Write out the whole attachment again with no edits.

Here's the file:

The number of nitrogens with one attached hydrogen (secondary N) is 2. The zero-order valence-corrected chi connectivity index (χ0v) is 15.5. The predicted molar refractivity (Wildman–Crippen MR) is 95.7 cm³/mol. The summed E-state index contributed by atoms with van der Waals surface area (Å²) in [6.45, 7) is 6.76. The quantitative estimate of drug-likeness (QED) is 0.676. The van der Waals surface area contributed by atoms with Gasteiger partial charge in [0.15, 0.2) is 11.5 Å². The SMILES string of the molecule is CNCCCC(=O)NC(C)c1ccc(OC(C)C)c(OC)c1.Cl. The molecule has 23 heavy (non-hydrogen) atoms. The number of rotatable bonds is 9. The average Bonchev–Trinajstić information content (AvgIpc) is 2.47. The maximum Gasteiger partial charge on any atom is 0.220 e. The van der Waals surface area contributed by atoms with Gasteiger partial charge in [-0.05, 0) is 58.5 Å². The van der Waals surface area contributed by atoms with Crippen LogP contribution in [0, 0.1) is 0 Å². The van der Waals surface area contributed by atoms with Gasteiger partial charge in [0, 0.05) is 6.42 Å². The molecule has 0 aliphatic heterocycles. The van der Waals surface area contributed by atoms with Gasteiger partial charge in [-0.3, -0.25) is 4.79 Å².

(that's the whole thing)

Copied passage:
The number of nitrogens with one attached hydrogen (secondary N) is 2. The zero-order valence-corrected chi connectivity index (χ0v) is 15.5. The predicted molar refractivity (Wildman–Crippen MR) is 95.7 cm³/mol. The summed E-state index contributed by atoms with van der Waals surface area (Å²) in [6.45, 7) is 6.76. The quantitative estimate of drug-likeness (QED) is 0.676. The van der Waals surface area contributed by atoms with Gasteiger partial charge in [0.15, 0.2) is 11.5 Å². The SMILES string of the molecule is CNCCCC(=O)NC(C)c1ccc(OC(C)C)c(OC)c1.Cl. The molecule has 23 heavy (non-hydrogen) atoms. The number of rotatable bonds is 9. The average Bonchev–Trinajstić information content (AvgIpc) is 2.47. The maximum Gasteiger partial charge on any atom is 0.220 e. The van der Waals surface area contributed by atoms with Gasteiger partial charge in [-0.05, 0) is 58.5 Å². The van der Waals surface area contributed by atoms with Crippen LogP contribution in [0, 0.1) is 0 Å². The van der Waals surface area contributed by atoms with Gasteiger partial charge in [0, 0.05) is 6.42 Å². The molecule has 0 aliphatic heterocycles. The van der Waals surface area contributed by atoms with Gasteiger partial charge in [-0.3, -0.25) is 4.79 Å².